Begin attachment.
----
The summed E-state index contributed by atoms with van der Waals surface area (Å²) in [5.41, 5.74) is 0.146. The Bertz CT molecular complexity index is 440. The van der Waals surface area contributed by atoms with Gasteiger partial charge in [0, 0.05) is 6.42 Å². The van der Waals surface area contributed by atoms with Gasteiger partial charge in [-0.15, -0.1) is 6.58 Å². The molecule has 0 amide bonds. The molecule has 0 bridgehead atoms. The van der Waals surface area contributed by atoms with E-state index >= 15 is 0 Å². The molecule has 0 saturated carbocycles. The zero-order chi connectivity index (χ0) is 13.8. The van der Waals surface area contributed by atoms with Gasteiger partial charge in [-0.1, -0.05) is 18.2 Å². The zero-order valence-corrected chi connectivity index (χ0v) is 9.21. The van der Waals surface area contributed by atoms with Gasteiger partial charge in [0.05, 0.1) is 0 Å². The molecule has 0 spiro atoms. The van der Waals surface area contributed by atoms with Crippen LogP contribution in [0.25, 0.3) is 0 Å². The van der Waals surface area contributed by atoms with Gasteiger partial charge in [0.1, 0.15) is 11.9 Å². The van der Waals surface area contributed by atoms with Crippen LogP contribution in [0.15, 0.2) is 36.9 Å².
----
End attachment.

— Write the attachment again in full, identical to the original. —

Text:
The summed E-state index contributed by atoms with van der Waals surface area (Å²) in [5.41, 5.74) is 0.146. The Bertz CT molecular complexity index is 440. The van der Waals surface area contributed by atoms with Gasteiger partial charge in [0, 0.05) is 6.42 Å². The van der Waals surface area contributed by atoms with Gasteiger partial charge in [-0.15, -0.1) is 6.58 Å². The molecule has 0 amide bonds. The molecule has 0 bridgehead atoms. The van der Waals surface area contributed by atoms with E-state index >= 15 is 0 Å². The molecule has 0 saturated carbocycles. The zero-order chi connectivity index (χ0) is 13.8. The van der Waals surface area contributed by atoms with Gasteiger partial charge in [-0.1, -0.05) is 18.2 Å². The zero-order valence-corrected chi connectivity index (χ0v) is 9.21. The van der Waals surface area contributed by atoms with Gasteiger partial charge in [0.05, 0.1) is 0 Å². The molecule has 0 spiro atoms. The van der Waals surface area contributed by atoms with Crippen LogP contribution in [0.25, 0.3) is 0 Å². The van der Waals surface area contributed by atoms with Gasteiger partial charge in [0.1, 0.15) is 11.9 Å². The van der Waals surface area contributed by atoms with Crippen LogP contribution in [0.15, 0.2) is 36.9 Å².